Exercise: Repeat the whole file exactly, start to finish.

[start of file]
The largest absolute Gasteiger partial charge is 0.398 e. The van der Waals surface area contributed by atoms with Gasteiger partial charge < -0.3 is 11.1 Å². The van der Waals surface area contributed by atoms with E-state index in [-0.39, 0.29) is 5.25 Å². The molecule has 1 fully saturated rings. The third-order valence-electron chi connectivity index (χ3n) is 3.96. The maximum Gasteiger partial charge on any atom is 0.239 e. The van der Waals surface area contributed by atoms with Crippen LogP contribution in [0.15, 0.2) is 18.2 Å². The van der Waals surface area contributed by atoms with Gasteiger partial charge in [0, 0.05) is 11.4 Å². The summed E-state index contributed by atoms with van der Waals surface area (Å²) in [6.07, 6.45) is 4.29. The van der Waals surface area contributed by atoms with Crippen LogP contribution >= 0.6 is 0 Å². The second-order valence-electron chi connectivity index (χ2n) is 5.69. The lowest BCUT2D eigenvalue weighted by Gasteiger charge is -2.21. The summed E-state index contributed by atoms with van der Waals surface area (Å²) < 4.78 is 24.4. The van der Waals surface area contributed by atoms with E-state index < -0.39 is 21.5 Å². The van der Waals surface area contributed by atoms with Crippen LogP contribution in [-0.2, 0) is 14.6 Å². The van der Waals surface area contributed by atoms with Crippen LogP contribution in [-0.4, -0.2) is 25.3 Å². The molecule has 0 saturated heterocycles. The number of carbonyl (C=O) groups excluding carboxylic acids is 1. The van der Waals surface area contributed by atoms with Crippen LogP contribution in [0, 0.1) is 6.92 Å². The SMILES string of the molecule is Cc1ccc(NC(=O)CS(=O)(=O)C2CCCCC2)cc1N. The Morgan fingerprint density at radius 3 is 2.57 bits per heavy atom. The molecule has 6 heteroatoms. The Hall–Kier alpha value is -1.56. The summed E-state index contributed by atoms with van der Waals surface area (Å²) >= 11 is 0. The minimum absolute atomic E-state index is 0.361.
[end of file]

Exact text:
The largest absolute Gasteiger partial charge is 0.398 e. The van der Waals surface area contributed by atoms with Gasteiger partial charge < -0.3 is 11.1 Å². The van der Waals surface area contributed by atoms with E-state index in [-0.39, 0.29) is 5.25 Å². The molecule has 1 fully saturated rings. The third-order valence-electron chi connectivity index (χ3n) is 3.96. The maximum Gasteiger partial charge on any atom is 0.239 e. The van der Waals surface area contributed by atoms with Crippen LogP contribution in [0.15, 0.2) is 18.2 Å². The van der Waals surface area contributed by atoms with Gasteiger partial charge in [0, 0.05) is 11.4 Å². The summed E-state index contributed by atoms with van der Waals surface area (Å²) in [6.07, 6.45) is 4.29. The van der Waals surface area contributed by atoms with Crippen LogP contribution >= 0.6 is 0 Å². The second-order valence-electron chi connectivity index (χ2n) is 5.69. The lowest BCUT2D eigenvalue weighted by Gasteiger charge is -2.21. The summed E-state index contributed by atoms with van der Waals surface area (Å²) < 4.78 is 24.4. The van der Waals surface area contributed by atoms with E-state index < -0.39 is 21.5 Å². The van der Waals surface area contributed by atoms with Crippen LogP contribution in [-0.2, 0) is 14.6 Å². The van der Waals surface area contributed by atoms with Crippen LogP contribution in [-0.4, -0.2) is 25.3 Å². The molecule has 0 saturated heterocycles. The number of carbonyl (C=O) groups excluding carboxylic acids is 1. The van der Waals surface area contributed by atoms with Crippen LogP contribution in [0, 0.1) is 6.92 Å². The SMILES string of the molecule is Cc1ccc(NC(=O)CS(=O)(=O)C2CCCCC2)cc1N. The Morgan fingerprint density at radius 3 is 2.57 bits per heavy atom. The molecule has 6 heteroatoms. The Hall–Kier alpha value is -1.56. The summed E-state index contributed by atoms with van der Waals surface area (Å²) >= 11 is 0. The minimum absolute atomic E-state index is 0.361.